## 1The relationship between blood alcohol content and age

alcohol content代写 Check model diagnostics, and when you are happy, concisely report and interpret the results of your model

### 1.1Check model diagnostics, and when you are happy, concisely report and interpret the results of your model alcohol content代写

Comment:

From the figure 1, we could see the line in residuals vs fitted plot are horizontal, which showed that the assumptions of Linear is met.

From Normal Q-Q in Figure 1, we could find the few points are far from the 45 degree line which indicates the assumptions of Normality is not met, but most points fall on the 45 degree line which imply the assumptions of Normality is met, thus we conclude the assumptions of Normality have been met .alcohol content代写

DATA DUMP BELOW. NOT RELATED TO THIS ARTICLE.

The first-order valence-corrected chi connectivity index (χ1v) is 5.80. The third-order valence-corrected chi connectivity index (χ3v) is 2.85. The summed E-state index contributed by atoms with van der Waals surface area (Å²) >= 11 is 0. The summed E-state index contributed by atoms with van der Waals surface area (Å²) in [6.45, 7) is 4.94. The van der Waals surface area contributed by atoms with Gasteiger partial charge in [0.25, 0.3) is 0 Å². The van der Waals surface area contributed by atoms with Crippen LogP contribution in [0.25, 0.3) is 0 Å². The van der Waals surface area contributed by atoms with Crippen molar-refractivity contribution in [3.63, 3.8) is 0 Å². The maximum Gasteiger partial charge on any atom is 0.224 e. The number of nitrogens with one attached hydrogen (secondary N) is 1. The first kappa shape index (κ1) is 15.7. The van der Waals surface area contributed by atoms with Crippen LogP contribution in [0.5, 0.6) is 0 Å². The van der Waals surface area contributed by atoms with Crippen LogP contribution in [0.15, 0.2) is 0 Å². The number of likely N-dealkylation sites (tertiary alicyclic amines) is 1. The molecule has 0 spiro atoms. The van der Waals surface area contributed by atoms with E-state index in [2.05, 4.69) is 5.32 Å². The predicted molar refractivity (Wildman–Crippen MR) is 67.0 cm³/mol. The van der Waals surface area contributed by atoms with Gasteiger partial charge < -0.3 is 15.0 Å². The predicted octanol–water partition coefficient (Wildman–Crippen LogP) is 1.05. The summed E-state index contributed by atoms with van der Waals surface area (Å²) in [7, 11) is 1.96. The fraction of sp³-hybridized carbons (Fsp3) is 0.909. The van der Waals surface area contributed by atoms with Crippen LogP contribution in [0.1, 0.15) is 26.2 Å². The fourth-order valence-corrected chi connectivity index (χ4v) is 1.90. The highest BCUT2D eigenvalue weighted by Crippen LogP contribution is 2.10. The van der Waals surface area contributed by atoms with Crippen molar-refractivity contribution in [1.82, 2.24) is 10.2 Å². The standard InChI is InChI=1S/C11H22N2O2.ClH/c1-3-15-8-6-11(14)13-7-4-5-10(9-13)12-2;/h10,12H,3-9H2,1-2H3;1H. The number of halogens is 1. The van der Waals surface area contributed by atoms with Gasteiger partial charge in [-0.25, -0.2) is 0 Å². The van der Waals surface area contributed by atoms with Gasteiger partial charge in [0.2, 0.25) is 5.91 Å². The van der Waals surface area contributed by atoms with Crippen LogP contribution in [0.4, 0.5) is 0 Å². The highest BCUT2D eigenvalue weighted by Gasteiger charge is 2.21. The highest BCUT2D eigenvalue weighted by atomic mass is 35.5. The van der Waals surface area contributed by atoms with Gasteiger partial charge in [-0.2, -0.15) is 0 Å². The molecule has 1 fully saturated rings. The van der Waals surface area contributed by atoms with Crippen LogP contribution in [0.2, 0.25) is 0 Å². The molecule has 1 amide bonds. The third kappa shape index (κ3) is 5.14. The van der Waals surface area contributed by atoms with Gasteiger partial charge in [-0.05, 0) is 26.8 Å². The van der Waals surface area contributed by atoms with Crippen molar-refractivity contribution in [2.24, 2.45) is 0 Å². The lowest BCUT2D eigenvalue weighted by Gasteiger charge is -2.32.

From Scale-Location in Figure 1, we could see that the points around the horizontal line distribute randomly, thus we conclude the assumptions of equal variance have been met.

From the figure 2, we could see that age have negative effect on Blood Alcohol Content (%) as measured by breathalyser, which are significant since the p values of age is less than 0.05. The estimate of age is -0.143. It means Blood Alcohol Content decreases 0.143 % when age increase 1 year.

Figure1 Model diagnostics

Figure2 the results of model

#### 1.2What is the predicted blood alcohol content for a 50 year old driver who gets stopped by the Police?

Comment:

From the figure 3, we could see the predicted blood alcohol content for a 50 year old driver who gets stopped by the Police is 22.118%.alcohol content代写

Figure3 the results of prediction

#### 1.3Produce and interpret a diagnostic plot of the model that shows whether or not the model residuals are normally distributed.

Comment: